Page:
This course looks at the basics of selling the four traditional media types: text, audio, photographs and video. It then outlines how best to combine your sales by selling multimedia content to websites and other digital platforms.
Being able to work across several media platforms on a story will greatly increase your income for that project without a proportional increase in time. For example, if you have spent several weeks working on a photo feature, writing text to go with it, producing a short audio story or even making a video should not take much extra effort and will increase your income from the story enormously. This course outlines some of the key points to bear in mind when trying to sell stories in different formats, but first note these points which apply to all media types:
- When pitching a story, whatever the format, to a media organisation always tailor it to their specific needs. Just sending a general pitch to many different outlets will rarely lead to anything.
- Know the best time to send or call. Most editorial meetings for daily news happen in the morning and the newsrooms are busiest in the evenings. For weekly and monthly shows/publications they will get busier as their deadline approaches. Timing your pitch to coincide with quieter times will give you a much better chance of explaining your ideas. If you get the timing wrong and the editor hangs up on you, do not take offence; try to call back when it is quieter
- Most editors know within the first 10 seconds of a verbal pitch or first paragraph of text whether the idea is good or not. Make sure you sound professional and get to the point straight away when making a pitch.
- Follow up a phone call with an e-mail, or an e-mail with a phone call. Be persistent. Where possible try to make a personal visit so the editor can put a face to your name.
- Try to develop good relationships with editors. Make sure you deliver on time. Editors like to work with people that they can rely on as well as those who produce good quality work. Once a relationship is made do not abuse it by bombarding them with ideas.
When selling text, or 'copy' as it is often referred to, you should bear in mind the following points:
- Always try to sell text along with photographs, and possibly video and audio as well. This will make the whole package more appealing to media companies, most of whom now have websites that deal with all four medias. In particular, if you are a photographer, your photography features will be much more marketable if you can supply text as well.
- Remember that in most cases your text will be edited and therefore getting it perfectly written is not as important as making sure you have all the necessary content. Look at the writing course to find out how to ensure you have gathered all the necessary facts and quotes.
- If you already have a relationship with a news agency or a publication as a photographer, this would be the obvious place to start. Ask your contact on the picture desk to put you in touch with a copy editor to whom you can talk about text.
- Spend time reading the publication you are submitting your idea to and try to write in a similar way. It is a good idea to identify the section of the newspaper, magazine or website you have written the piece for, making sure it fits in terms of article length and style.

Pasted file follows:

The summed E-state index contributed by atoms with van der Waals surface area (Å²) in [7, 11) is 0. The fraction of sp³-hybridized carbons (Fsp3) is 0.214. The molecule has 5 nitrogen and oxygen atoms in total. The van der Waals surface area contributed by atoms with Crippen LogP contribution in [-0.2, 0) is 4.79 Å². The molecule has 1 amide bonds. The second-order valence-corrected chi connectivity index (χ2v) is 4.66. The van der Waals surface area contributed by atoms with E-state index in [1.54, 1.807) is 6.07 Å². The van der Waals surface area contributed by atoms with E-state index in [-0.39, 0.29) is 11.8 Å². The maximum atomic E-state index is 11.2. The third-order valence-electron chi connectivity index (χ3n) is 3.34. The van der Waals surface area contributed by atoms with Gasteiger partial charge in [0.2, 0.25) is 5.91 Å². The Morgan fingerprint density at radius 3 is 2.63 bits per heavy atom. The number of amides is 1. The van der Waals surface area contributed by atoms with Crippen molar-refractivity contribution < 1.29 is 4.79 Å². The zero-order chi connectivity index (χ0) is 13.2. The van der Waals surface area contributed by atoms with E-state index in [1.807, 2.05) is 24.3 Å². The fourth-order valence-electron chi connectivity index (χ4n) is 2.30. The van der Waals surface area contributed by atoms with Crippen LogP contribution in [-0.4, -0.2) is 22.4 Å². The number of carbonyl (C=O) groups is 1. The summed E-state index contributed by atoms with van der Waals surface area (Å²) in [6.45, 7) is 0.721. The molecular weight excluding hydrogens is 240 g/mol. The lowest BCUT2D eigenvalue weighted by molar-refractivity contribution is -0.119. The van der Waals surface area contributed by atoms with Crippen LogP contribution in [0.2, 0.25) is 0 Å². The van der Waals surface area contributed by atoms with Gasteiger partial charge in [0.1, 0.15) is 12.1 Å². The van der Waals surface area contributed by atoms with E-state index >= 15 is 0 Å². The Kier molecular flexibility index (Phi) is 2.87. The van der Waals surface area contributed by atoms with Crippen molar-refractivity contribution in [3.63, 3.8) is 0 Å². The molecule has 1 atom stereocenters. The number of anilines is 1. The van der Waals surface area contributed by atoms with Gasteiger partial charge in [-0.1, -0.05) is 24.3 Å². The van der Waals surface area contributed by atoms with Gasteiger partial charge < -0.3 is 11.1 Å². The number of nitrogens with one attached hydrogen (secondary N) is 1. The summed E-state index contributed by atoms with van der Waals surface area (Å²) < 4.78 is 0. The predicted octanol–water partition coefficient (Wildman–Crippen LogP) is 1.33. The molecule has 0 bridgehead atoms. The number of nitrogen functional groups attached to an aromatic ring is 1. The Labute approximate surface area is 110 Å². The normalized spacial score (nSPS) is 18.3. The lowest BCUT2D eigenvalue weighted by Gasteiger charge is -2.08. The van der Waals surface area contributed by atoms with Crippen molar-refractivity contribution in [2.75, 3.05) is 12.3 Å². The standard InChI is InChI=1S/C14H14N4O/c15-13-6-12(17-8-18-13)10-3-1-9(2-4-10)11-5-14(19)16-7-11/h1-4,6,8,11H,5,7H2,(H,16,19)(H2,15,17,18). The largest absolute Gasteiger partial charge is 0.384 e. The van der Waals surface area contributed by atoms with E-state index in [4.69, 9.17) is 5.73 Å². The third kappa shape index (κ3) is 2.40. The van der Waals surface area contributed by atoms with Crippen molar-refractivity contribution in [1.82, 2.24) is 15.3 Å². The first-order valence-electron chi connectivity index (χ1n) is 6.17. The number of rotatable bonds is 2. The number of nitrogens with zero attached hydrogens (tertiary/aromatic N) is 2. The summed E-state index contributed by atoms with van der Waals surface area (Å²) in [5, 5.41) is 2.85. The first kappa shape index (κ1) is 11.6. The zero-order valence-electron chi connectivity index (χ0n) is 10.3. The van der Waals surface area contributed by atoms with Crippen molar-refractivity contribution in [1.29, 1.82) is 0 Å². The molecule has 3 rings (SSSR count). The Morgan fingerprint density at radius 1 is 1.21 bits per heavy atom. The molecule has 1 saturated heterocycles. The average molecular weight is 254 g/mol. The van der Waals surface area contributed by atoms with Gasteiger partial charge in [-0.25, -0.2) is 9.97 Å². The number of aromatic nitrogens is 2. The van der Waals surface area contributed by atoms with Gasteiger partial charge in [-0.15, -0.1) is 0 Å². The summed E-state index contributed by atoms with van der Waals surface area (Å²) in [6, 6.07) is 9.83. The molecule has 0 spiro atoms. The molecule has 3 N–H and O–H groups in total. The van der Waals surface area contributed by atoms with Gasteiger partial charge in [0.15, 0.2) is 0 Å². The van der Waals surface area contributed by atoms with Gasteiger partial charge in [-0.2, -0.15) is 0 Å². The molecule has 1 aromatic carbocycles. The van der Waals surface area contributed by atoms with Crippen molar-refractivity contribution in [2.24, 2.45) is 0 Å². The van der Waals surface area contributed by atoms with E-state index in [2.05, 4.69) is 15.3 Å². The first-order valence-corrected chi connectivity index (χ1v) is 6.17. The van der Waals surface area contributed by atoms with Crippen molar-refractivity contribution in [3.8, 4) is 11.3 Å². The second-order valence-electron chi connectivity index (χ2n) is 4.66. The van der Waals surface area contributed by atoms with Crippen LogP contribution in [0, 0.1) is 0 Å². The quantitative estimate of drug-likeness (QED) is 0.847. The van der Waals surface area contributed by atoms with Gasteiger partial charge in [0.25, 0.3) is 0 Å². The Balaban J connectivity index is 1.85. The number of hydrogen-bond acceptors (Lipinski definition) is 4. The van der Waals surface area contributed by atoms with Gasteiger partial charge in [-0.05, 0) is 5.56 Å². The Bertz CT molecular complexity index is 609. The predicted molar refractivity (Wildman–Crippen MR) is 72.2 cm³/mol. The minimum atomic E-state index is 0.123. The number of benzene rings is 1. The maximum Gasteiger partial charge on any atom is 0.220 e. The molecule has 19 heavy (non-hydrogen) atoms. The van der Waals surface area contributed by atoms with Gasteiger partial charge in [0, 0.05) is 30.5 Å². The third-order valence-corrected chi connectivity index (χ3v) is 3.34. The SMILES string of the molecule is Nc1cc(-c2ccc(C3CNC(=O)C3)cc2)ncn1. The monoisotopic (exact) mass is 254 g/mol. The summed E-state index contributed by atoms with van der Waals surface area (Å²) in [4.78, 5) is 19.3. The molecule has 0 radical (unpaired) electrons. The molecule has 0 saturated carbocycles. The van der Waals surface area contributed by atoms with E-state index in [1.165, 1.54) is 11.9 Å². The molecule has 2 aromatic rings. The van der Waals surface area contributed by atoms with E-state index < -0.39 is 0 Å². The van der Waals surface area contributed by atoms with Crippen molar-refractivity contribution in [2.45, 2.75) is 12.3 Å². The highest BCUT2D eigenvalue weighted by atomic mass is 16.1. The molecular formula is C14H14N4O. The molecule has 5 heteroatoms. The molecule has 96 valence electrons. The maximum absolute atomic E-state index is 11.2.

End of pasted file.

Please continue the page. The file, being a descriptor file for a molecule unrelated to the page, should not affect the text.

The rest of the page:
- Check the publication's website or call the editor and ask how they want you to submit stories. You would normally be required to write a short covering letter with a brief synopsis of the story and short professional biography.
- Submit the story in different forms to as many publications you feel might be interested. Be prepared for many rejections and do not give up if your target publications turn it down. There may be other companies interested in printing it.
- If it is accepted, ask before it is published what rates they are prepared to pay for the text as well as other media (photography, video and audio). Most publications work off a word rate depending on the section it is published in. If you are unsure, find other freelance contributors and send them a friendly email asking what their rates are.
Creating an audio package to go along with your pictures not only gives you the opportunity to create an audio slideshow, it also gives you the chance to sell the audio package to a radio station. Bear in mind the points above in the writing section, as many apply to selling audio, video and pictures too, but also think about the following:
- There are two types of audio that can be sold to broadcasters. First, unedited sound, or 'cuts' as they are referred to in radio. These are live recordings and interviews that can be cut into a package by the broadcaster without a voiceover. Second, a full package that includes a voiceover and sound already mixed. Cuts are the easiest to sell, particularly when there is a breaking news story, but they are also less valuable. Full packages require much more time, thought and editing skills.
- For selling live recordings and interviews, go through the audio course of the Shutha website to find out how to get good sound and interviews, bearing in mind the same structures employed in the writing course. If you have sold pictures to an agency, start with them first as many traditional news agencies now have audio sections as well. If the story is only of interest to local news outlets then try local radio stations.